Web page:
aka: Saw 3-D, Saw 7, Saw 7 3-D
Director: Kevin Greutert
Starring: Tobin Bell, Costas Mandylor, Betsy Russell, Cary Elwes, Sean Patrick Flanery
The traps come alive
Jigsaw’s apprentice Mark Hoffman is still on the loose and it is now up to Detective Matt Gibson to hunt him down. Hoffman is setting up a final game in able to lure out Jigsaw’s ex-wife Jill Tuck, who he wants to see dead.
At the same time, a final game is also being played where the victim is Bobby Dagen. Dagen is a guy who has taken advantage of the Jigsaw saga by writing a false book on how he survived one of Jigsaw’s traps… a dishonest action that the evil mastermind didn’t appreciate very much.
The Final Chapter, how many horror sequels have used this name and actually been the last movie in the franchise? This might actually be a first, cause it does seem like the Saw saga died off with this film. Add to the fact that they had to add a 3-D element to the film and everything seemed doomed to fail, which it did on any other levels than in the box office.
They connected this to the original by getting Cary Elwes to replay his role as Dr. Gordon, a nice revisit that they managed to mix in to the story, but because of the end twist and the role he played in it I wished they would have rather let the character be dead. Even if they wanted to end everything explained, the final twist does create a few new ones when it comes to logic. I guess they should get some respect for trying to tie everything in, something that can’t be easy considering how many twists and turns the story has taken over the years.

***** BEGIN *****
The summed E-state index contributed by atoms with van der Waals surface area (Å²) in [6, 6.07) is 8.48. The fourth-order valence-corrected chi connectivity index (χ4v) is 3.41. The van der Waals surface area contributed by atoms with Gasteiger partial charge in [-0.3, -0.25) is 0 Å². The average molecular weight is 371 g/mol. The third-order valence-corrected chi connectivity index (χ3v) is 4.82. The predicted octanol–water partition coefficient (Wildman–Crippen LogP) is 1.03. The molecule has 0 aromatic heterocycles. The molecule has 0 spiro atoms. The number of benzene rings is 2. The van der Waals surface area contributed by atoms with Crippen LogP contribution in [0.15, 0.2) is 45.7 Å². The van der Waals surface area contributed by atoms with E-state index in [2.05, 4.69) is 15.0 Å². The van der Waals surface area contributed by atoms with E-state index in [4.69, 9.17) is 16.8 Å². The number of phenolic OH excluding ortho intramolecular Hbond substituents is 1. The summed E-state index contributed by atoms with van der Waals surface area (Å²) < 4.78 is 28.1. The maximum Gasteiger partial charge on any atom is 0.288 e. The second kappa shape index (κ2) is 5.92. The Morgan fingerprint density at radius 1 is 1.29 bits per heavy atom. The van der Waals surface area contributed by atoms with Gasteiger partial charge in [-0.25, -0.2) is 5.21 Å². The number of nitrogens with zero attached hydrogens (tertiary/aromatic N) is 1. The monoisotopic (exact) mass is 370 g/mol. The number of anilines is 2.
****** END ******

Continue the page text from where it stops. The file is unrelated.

They did do something decent with the victim story this time around, having Sean Patrick Flanery’s character Bobby try to take advantage of the Jigsaw story and making it turn around and bite him in the face, but this time around it doesn’t feel like the terror he has to go through was done as effective as it should have been. Had they introduced this substory in an earlier sequel, then perhaps it would have worked better.
Another thing that kept bothered me from the start was the opening scene that took place in a store, in front of plenty of bystanders. The scene is played so stupid and comedic that I was sure that it was some kind of fake setup that would make a setting where several years has passed since the Jigsaw murders and people have gotten over it so much that they now can have fun with it, but no. It was meant to be taken serious for some reason and it was just the worst scene of all Saw films, past and probably even in the future.
Kevin Greutert returned from the previous film do to this, but he was actually not supposed to be directing this film. Instead he had signed up to do the sequel for Paranormal Activity, but due to an option in the contract with the producers of Saw, he was brought back to this franchise a few weeks before principal photography. It is technically not as tight as the fourth film, but it’s really the story that brings everything down and only so much a director can do with such a short amount of time.
Saw: The Final Chapter sees the end of one of, if not the most financial successful horror franchise of all time. It is a series that started out great, but ended up quickly falling into mediocrity. The Final Chapter will probably be the final film until a reboot/remake shows up years from now. It is not a great film at all, but at least it does give the fans of the series an ending to it all.